Above the Fold
- Trade headlines have dominated the markets’ volatile action over the last several weeks. And while it might seem like stocks are behaving wildly, the S&P 500 is actually remaining within a tight technical 100-point pattern between about 2,840 and 2,940. Chartists call this consolidation … and while it might not feel like it, this type of activity is relatively benign and can often precede another leg higher. The good news is that we are still more than 14% year-to-date, nearly double the 7.96% average return since the index was formally adopted in 1957.
- With back to school in full swing and the holiday season upon us, retailers are evolving their business to better capture our dollars. Look for growth and changes in loyalty programs, as well as bonuses for shopping with a smart device like Alexa or Siri. And while online shopping will continue to dominate, some retailers like Nike, Casper, Ikea, CVS and others are opening “small and specific” boutique locations. These intimate, hyper-specialized brick and mortar stores will try to fill the gaps that shoppers miss online. You should also look for growth in private labels and multi-company product collaborations as retailers work to get you hooked on their specific products.
- Disney’s on Target – As part of a new “collab” with Disney, Target will open 25 Disney-branded “stores within stores” starting Oct. 4, with 40 more locations expected by October 2020. The mini wonderlands will average 750 square feet and will feature exclusive products, including merchandise from the upcoming movies, “Frozen 2” and “Star Wars: The Rise of Skywalker,” slated for release later this year.
- Student Loan Scammers – The Wall Street Journal recently reported on potentially shady websites promising consolidation for Americans’ rising student debt, now a record $1.48 trillion. One company, Financial Preparation Services, may have used similar testimonials across 26 different corporate sites that are supposedly unrelated. The Federal Trade Commission notes that the federal debt relief companies cannot charge up-front for their services and that there’s nothing (debt consolidation related) any company can offer that a borrower can’t get for free.
- The World’s Sugar Low – Sugar prices are nearing 10-year lows as Indian government subsidies encourage sugar production in an already saturated market. Coupled with a slowing global economic landscape and a still strong U.S. Dollar, cheap sugar is likely to remain. India overtook Brazil as the world’s No. 1 sugar grower over the last growing season as the South American country struggles with drought, low prices and rising demand for corn used in ethanol production.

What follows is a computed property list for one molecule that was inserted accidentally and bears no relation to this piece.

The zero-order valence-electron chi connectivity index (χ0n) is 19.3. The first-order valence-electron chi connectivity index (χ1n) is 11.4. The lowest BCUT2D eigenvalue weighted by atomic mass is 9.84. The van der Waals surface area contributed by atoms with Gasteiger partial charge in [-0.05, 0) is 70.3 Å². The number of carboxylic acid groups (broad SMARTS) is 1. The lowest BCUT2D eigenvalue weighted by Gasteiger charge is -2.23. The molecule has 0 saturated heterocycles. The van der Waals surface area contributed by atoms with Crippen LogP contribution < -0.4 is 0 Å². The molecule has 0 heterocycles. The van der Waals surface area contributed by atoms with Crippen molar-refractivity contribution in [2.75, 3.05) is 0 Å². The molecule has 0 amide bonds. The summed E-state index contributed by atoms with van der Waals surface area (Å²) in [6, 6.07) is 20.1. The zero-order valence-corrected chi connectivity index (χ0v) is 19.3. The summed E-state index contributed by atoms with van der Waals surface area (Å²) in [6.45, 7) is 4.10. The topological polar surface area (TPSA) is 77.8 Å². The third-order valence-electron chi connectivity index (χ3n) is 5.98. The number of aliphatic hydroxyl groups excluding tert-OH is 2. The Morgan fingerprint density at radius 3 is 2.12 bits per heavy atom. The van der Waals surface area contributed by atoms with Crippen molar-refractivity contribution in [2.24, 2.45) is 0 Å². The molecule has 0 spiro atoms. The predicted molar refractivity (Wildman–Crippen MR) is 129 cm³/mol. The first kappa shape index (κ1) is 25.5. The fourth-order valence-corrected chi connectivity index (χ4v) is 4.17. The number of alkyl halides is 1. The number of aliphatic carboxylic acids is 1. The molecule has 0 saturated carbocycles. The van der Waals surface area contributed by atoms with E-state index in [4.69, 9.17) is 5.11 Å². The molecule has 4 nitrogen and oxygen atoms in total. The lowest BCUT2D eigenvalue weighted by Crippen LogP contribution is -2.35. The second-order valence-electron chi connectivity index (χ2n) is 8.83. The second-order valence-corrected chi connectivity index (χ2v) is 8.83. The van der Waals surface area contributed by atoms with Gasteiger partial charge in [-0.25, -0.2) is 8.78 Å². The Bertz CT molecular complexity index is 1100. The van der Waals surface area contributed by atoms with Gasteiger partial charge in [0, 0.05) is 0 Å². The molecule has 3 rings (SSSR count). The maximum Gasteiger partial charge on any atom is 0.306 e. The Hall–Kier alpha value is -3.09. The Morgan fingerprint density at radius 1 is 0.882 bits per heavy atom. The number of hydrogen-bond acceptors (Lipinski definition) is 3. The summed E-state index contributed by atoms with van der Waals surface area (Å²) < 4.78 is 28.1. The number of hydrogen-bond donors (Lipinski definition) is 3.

Did You Know?
We Americans love fast internet, and providers like Comcast, AT&T and Spectrum are now offering us 250, 500 and even 1,000 mbps (megabits per second) internet speeds. And while a gigabit of speed sounds impressive, experts say that you probably can cancel those high-priced speed plans, as anything over 100 megabits is likely a waste (for your home). According to research firm Kagan, more than 61% of U.S. households paid for internet speeds of 100 mbps or higher as of December 2018.
A recent series of tests conducted by the Wall Street Journal showed that even heavy streamers of videos, on several devices, were using only a fraction of their internet capacity. One study revealed that an average of just 7.1 megabits per second were used while seven high-definition movies were being streamed all at once. The study also found that those with even faster plans didn’t get more bandwidth when streaming, they simply used a smaller percentage of their plan, adding to the wasted speed.
And while the need for bandwidth can spike for a very short period of time when you first begin a download or a stream, experts suggest that a plan with 100 to 150 mbps is usually more than enough to support a family and a small home office. If your streams are still spotty, jumpy or low quality, check your hardware settings, location and distance, as these are common culprits for internet slowness. Large houses may demand multiple access points, but most cable providers will just install the basics.